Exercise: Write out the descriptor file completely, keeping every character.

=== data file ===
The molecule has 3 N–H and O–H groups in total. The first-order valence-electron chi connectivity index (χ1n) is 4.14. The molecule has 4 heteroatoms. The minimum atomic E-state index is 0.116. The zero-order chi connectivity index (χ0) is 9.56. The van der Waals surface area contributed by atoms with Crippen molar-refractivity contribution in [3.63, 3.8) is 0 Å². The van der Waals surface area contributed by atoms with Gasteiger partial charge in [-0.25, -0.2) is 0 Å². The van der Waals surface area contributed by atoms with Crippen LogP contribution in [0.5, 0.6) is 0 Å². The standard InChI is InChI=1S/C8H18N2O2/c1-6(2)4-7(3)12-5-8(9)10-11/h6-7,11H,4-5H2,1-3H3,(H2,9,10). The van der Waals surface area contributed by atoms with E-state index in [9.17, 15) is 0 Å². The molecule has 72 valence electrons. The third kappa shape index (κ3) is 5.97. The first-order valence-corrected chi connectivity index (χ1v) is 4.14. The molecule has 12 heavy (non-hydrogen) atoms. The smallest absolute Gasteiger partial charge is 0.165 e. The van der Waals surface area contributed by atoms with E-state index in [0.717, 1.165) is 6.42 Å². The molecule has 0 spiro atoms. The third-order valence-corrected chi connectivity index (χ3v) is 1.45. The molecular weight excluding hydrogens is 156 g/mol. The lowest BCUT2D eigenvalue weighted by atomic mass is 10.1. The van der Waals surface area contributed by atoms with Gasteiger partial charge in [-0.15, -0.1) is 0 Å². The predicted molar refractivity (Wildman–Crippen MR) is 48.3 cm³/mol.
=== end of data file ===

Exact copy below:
The molecule has 3 N–H and O–H groups in total. The first-order valence-electron chi connectivity index (χ1n) is 4.14. The molecule has 4 heteroatoms. The minimum atomic E-state index is 0.116. The zero-order chi connectivity index (χ0) is 9.56. The van der Waals surface area contributed by atoms with Crippen molar-refractivity contribution in [3.63, 3.8) is 0 Å². The van der Waals surface area contributed by atoms with Gasteiger partial charge in [-0.25, -0.2) is 0 Å². The van der Waals surface area contributed by atoms with Crippen LogP contribution in [0.5, 0.6) is 0 Å². The standard InChI is InChI=1S/C8H18N2O2/c1-6(2)4-7(3)12-5-8(9)10-11/h6-7,11H,4-5H2,1-3H3,(H2,9,10). The van der Waals surface area contributed by atoms with E-state index in [9.17, 15) is 0 Å². The molecule has 72 valence electrons. The third kappa shape index (κ3) is 5.97. The first-order valence-corrected chi connectivity index (χ1v) is 4.14. The molecule has 12 heavy (non-hydrogen) atoms. The smallest absolute Gasteiger partial charge is 0.165 e. The van der Waals surface area contributed by atoms with E-state index in [0.717, 1.165) is 6.42 Å². The molecule has 0 spiro atoms. The third-order valence-corrected chi connectivity index (χ3v) is 1.45. The molecular weight excluding hydrogens is 156 g/mol. The lowest BCUT2D eigenvalue weighted by atomic mass is 10.1. The van der Waals surface area contributed by atoms with Gasteiger partial charge in [-0.15, -0.1) is 0 Å². The predicted molar refractivity (Wildman–Crippen MR) is 48.3 cm³/mol.